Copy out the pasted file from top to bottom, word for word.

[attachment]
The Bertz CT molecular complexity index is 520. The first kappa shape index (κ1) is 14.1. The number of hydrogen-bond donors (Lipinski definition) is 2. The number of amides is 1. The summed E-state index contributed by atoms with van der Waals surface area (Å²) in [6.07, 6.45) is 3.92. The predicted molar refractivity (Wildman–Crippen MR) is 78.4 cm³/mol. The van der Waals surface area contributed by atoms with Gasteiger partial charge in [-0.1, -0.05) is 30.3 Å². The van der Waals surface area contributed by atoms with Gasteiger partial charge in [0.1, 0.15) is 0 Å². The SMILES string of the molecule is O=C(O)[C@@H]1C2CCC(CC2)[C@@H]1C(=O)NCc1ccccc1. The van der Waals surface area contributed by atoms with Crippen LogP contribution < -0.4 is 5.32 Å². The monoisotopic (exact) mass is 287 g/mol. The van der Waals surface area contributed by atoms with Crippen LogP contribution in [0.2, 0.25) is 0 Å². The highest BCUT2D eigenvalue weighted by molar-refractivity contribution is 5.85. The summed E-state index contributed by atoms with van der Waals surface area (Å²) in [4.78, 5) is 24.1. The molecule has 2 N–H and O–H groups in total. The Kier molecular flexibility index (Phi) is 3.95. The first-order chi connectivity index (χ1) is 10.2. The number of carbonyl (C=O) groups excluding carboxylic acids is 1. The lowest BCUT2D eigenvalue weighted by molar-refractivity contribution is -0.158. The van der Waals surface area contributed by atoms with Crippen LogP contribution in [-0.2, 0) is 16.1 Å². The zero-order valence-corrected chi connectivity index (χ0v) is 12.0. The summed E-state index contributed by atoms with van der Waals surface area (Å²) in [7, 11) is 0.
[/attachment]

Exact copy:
The Bertz CT molecular complexity index is 520. The first kappa shape index (κ1) is 14.1. The number of hydrogen-bond donors (Lipinski definition) is 2. The number of amides is 1. The summed E-state index contributed by atoms with van der Waals surface area (Å²) in [6.07, 6.45) is 3.92. The predicted molar refractivity (Wildman–Crippen MR) is 78.4 cm³/mol. The van der Waals surface area contributed by atoms with Gasteiger partial charge in [-0.1, -0.05) is 30.3 Å². The van der Waals surface area contributed by atoms with Gasteiger partial charge in [0.1, 0.15) is 0 Å². The SMILES string of the molecule is O=C(O)[C@@H]1C2CCC(CC2)[C@@H]1C(=O)NCc1ccccc1. The van der Waals surface area contributed by atoms with Crippen LogP contribution < -0.4 is 5.32 Å². The monoisotopic (exact) mass is 287 g/mol. The van der Waals surface area contributed by atoms with Crippen LogP contribution in [0.2, 0.25) is 0 Å². The highest BCUT2D eigenvalue weighted by molar-refractivity contribution is 5.85. The summed E-state index contributed by atoms with van der Waals surface area (Å²) in [4.78, 5) is 24.1. The molecule has 2 N–H and O–H groups in total. The Kier molecular flexibility index (Phi) is 3.95. The first-order chi connectivity index (χ1) is 10.2. The number of carbonyl (C=O) groups excluding carboxylic acids is 1. The lowest BCUT2D eigenvalue weighted by molar-refractivity contribution is -0.158. The van der Waals surface area contributed by atoms with Crippen LogP contribution in [-0.2, 0) is 16.1 Å². The zero-order valence-corrected chi connectivity index (χ0v) is 12.0. The summed E-state index contributed by atoms with van der Waals surface area (Å²) in [7, 11) is 0.